FAO: Wheat rust diseases remain constant but neglected threat
According to the report, especially yellow (stripe) rust has been damaging on susceptible varieties in some parts of Afghanistan, Azerbaijan, India, Iran, Iraq, Morocco, Pakistan, Turkey and Uzbekistan. A widespread epidemic similar to one in 2010 has nevertheless not occurred, thanks partly to the progressive introduction of resistant cultivars, chemical control and warming weather conditions.
However, in some locations disease severities increased to high levels requiring fungicide applications.
In Pakistan, there was a marked increase in reports of high (above 40 percent) and moderate (above 20 percent) severity for all three types of rust diseases, but the effects of yellow rust were most pronounced, appearing in 53% of the surveyed fields.
In Afghanistan, yellow rust appeared in the East, North and Northeast zones at the end of March. Incidence and severity increased on susceptible crops until the last week of April, but warmer weather is expected to curtail further disease spread.
In Morocco, stripe rust was widespread in almost in all areas: 40% of fields surveyed registered a 50% or more severity, requiring fungicide applications.
Prevention, early warning and rapid response key
Using resistant cultivars and early intervention are the key principles of controlling wheat rust diseases, but monitoring for rusts on the ground is typically weak and likewise the reporting times are slow in many countries.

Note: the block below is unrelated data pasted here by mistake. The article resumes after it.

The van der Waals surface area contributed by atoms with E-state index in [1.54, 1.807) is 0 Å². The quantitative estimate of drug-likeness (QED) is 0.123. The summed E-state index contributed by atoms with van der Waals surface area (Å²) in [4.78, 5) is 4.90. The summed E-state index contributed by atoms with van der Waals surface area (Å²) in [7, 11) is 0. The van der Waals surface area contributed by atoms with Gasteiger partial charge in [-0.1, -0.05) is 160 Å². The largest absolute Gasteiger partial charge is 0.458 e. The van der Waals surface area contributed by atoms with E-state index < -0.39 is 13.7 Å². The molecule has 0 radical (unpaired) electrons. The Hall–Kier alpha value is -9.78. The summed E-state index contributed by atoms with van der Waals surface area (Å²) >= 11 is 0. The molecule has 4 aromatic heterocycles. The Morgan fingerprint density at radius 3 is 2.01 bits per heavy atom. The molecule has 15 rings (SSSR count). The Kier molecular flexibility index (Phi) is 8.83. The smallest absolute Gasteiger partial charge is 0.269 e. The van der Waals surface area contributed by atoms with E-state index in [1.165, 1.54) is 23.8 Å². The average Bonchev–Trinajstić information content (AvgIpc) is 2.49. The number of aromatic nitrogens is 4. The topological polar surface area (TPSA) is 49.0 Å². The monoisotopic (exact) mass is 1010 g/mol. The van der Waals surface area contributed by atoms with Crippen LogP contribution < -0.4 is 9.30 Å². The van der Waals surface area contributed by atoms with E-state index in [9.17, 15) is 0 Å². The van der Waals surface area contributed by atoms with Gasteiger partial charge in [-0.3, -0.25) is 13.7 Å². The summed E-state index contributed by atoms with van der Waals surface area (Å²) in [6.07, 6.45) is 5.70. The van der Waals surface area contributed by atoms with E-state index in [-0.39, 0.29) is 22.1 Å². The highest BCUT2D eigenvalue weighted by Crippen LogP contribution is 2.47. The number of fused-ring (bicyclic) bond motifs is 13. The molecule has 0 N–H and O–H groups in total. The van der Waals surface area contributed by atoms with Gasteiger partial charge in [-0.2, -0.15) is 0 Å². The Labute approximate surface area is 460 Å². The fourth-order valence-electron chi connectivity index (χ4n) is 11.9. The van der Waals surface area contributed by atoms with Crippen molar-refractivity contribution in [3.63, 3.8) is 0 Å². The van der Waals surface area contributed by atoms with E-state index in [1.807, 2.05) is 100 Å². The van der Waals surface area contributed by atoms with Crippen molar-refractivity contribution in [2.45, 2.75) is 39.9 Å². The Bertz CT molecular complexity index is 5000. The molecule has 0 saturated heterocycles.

In an effort to cut reporting times, Dusunceli says, FAO recently launched a pilot mobile phone surveillance system in Turkey, using smart phone and SMS reporting technology. A key point is the fact that the task of reporting has been assigned to agricultural extension officers, who in their daily work would normally be visiting wheat fields in each district on a regular basis.
“The information is now instantaneous,” says Dusunceli, “and it is now funneled directly into a database housed in the Agriculture Ministry. That data will give institutions the knowledge and early warning signs needed to react quickly.”
Wheat Rust Disease Global Programme and partnerships
FAO has been running a global programme since 2008 to provide policy and technical support to the concerned countries in collaboration with CIMMYT, ICARDA, IFAD and Cornell University in the context of the Borlaug Global Rust Initiative. Emphasis is placed on prevention, by encouraging the development and planting of resistant cultivars, use of certified seed, rapid seed multiplication, training of farmers, strengthening surveillance and emergency response capacities and international cooperation.
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